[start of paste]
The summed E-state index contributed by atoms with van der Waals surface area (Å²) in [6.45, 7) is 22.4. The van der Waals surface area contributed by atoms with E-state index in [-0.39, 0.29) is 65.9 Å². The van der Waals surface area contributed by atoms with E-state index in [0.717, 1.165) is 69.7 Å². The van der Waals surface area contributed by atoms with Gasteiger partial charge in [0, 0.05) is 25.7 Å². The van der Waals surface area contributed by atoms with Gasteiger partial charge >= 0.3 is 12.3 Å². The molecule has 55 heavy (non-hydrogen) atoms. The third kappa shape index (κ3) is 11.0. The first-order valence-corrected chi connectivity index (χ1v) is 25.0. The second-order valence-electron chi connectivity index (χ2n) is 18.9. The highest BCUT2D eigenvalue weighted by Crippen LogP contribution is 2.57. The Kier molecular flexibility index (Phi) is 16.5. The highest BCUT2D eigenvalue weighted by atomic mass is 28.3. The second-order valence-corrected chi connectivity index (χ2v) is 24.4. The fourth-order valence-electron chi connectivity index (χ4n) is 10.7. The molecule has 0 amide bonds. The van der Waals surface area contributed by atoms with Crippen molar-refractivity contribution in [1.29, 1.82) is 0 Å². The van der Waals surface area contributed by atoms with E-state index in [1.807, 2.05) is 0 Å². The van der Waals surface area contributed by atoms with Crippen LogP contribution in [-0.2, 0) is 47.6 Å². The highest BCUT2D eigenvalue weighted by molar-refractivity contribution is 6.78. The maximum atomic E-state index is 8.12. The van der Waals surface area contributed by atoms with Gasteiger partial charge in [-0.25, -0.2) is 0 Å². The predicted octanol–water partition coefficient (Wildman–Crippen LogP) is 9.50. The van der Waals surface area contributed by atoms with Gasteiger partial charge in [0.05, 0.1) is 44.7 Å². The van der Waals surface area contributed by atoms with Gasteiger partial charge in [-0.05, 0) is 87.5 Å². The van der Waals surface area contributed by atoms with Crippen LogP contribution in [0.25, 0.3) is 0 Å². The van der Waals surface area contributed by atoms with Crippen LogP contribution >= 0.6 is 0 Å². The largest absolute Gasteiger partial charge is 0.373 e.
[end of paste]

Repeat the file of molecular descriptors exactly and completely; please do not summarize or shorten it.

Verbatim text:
The summed E-state index contributed by atoms with van der Waals surface area (Å²) in [6.45, 7) is 22.4. The van der Waals surface area contributed by atoms with E-state index in [-0.39, 0.29) is 65.9 Å². The van der Waals surface area contributed by atoms with E-state index in [0.717, 1.165) is 69.7 Å². The van der Waals surface area contributed by atoms with Gasteiger partial charge in [0, 0.05) is 25.7 Å². The van der Waals surface area contributed by atoms with Gasteiger partial charge >= 0.3 is 12.3 Å². The molecule has 55 heavy (non-hydrogen) atoms. The third kappa shape index (κ3) is 11.0. The first-order valence-corrected chi connectivity index (χ1v) is 25.0. The second-order valence-electron chi connectivity index (χ2n) is 18.9. The highest BCUT2D eigenvalue weighted by Crippen LogP contribution is 2.57. The Kier molecular flexibility index (Phi) is 16.5. The highest BCUT2D eigenvalue weighted by atomic mass is 28.3. The second-order valence-corrected chi connectivity index (χ2v) is 24.4. The fourth-order valence-electron chi connectivity index (χ4n) is 10.7. The molecule has 0 amide bonds. The van der Waals surface area contributed by atoms with Crippen molar-refractivity contribution in [1.29, 1.82) is 0 Å². The van der Waals surface area contributed by atoms with E-state index in [1.807, 2.05) is 0 Å². The van der Waals surface area contributed by atoms with Crippen LogP contribution in [-0.2, 0) is 47.6 Å². The highest BCUT2D eigenvalue weighted by molar-refractivity contribution is 6.78. The maximum atomic E-state index is 8.12. The van der Waals surface area contributed by atoms with Gasteiger partial charge in [-0.25, -0.2) is 0 Å². The predicted octanol–water partition coefficient (Wildman–Crippen LogP) is 9.50. The van der Waals surface area contributed by atoms with Gasteiger partial charge in [0.05, 0.1) is 44.7 Å². The van der Waals surface area contributed by atoms with Gasteiger partial charge in [-0.05, 0) is 87.5 Å². The van der Waals surface area contributed by atoms with Crippen LogP contribution in [0.25, 0.3) is 0 Å². The van der Waals surface area contributed by atoms with Crippen LogP contribution >= 0.6 is 0 Å². The largest absolute Gasteiger partial charge is 0.373 e.